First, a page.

Training in how to teach Karate will be emphasized during the next few years (from 3rd kyu until Shodan).  I’m a little ahead of that game due to prior experience as a teenager and from helping at Old Home Dojo and College Dojo.  But there’s so much more I need to learn!

After I earn my next rank I will be eligible to earn certification for judging at tournaments.  I’ve already begun attending as many referee seminars as I can, and I’ve studied the WKF rules off and on.  It’s taking quite awhile for all the new information to sink in, so I’m starting early.

It will be interesting to look back on this post a year from now.

Now, here’s how I spent my “karateversary.”

Usually on Saturday mornings I go to my New Home Dojo.  I’ll maybe catch the last half of Zumba then I’ll work on my arms and abs while the ladies chat for awhile after class.  When the room is empty, I shuck my shoes and get to work on karate stuff.  This morning was different.  I’ve been feeling run down since Tuesday.  I also haven’t slept well as my special needs daughter has been struggling with allergies in the wee hours of the morning.  I decided the weather was perfect for practicing kata in the garage.  Instead of spending time driving (about 20 minutes one way with no traffic), I took a nap.  I woke up refreshed and ready to go.

The weather was cloudy and cool (59 F, 15 C).  Just the way I like it.  I wore shorts and a T-shirt, knowing that I would quickly work up a sweat.  I set my keys, notes, and water bottle down on a table.  I moved aside some bamboo I have drying for craft projects and started right in with the first kata (form) we learn.  I couldn’t kiai (loud shout) because I didn’t know if the neighbors would be disturbed by it.  I finished up the first kata of 18 that I’ve memorized – so far so good.  My heart rate was up and a light sweat was beginning.  A sip of water, some deep breathing, and I started with the second basic kata.  I discovered a bad habit – my blocks were sloppy.  How long have I been practicing this kata?  Three years!  Yike.  I went through it slowly and with better form.  Then full speed.  I’ll have to be mindful of this in the future.

I worked my way through the basic and intermediate kata (plural).  At one point, I heard a hawk twittering.  At the end of the kata I was working on I took a little break and watched it glide and swoop in the breeze.  Back to work.  There are three kata that originated with the style I’m studying (Shindo Jinen-ryu).  I’ve memorized two of them, and am itching to learn the third.  I spent a good bit of time hammering those into my memory.  I saw the neighbor across the street watching me.  It’s OK, he understands this Karate “thing.”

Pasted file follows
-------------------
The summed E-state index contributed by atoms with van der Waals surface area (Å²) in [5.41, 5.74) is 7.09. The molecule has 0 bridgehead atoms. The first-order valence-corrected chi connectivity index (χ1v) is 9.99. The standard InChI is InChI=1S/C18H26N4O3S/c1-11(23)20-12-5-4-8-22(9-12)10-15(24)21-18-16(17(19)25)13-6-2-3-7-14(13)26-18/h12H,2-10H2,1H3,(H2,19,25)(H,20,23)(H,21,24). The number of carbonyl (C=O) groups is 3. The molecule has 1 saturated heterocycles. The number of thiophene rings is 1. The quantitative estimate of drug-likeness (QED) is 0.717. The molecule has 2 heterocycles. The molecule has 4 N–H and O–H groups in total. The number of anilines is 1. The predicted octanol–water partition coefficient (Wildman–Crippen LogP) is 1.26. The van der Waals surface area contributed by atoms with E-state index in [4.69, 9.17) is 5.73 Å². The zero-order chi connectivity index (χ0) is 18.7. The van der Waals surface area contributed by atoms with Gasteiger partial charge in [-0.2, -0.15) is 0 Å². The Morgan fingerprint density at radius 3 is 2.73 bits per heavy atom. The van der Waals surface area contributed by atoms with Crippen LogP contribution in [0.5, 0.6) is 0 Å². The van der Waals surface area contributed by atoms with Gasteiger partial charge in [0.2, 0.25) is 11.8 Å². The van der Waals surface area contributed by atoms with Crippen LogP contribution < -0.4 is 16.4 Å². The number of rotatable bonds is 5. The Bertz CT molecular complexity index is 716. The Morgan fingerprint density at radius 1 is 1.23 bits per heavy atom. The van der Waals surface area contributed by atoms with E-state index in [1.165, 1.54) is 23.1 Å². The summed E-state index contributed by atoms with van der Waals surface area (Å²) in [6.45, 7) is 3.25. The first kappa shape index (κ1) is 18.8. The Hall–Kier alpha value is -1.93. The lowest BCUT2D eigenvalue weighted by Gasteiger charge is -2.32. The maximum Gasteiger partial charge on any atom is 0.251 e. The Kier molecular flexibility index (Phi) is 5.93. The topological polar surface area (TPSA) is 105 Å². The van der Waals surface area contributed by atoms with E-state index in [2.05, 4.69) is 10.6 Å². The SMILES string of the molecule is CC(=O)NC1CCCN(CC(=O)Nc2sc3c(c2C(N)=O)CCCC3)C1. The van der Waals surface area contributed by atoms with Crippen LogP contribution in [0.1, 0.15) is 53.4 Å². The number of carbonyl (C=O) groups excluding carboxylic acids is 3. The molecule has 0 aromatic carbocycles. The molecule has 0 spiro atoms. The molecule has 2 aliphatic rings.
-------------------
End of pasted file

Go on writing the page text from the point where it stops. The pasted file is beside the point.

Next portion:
As I worked through an advanced kata I realized my practice wasn’t entirely risk-free.  I caught my left hand on the wire that disengages the garage-door opener.  I have a small sore spot.  As I practiced another advanced kata I was bothered by some weeds that were growing in cracks in the driveway, so I hacked those down.  It occurred me that I could whack weeds in between kata.  So now I have a small blister from the tool I was using, but a lot of obnoxious weeds are cut down to size.  Oh, and I have no idea how my legs will feel in the morning – they’ll probably be sore.  Again.  That’s usual for me these days.  I’m getting stronger.

Thursday night, the Dojo Sensei (the school’s head instructor) told each of us students which kata to work on.  He assigned Seienchin to four 3rd-1st kyu karateka (higher ranking students).  When he came to me, he just asked me out of the blue, “Would you like to learn Seienchin (an advanced kata)?”  Did I ever!  Then he assigned another sensei to be my tutor.  For awhile my senpai (senior students) surrounded me as the sensei taught, so that was very cool!  They eventually drifted off to practice on their own, that’s fine.  I had lots of fun.  Friday, I watched videos online, chose my favorite, and took notes.  Today, I tested out those notes.

I was glad I’d stayed home instead of going to the rec center because I was able to go inside and look at the video when my notes didn’t make sense.  Actually my notes were pretty good, so I only made a couple of changes.  I forgot to note where the kiai are – oops!  I made myself memorize half the kata than stopped.  I prefer to build a kata piecemeal when I’m learning it – memorize each segment before moving on to the next.  I’ve only been learning Seienchin for three days and I love it.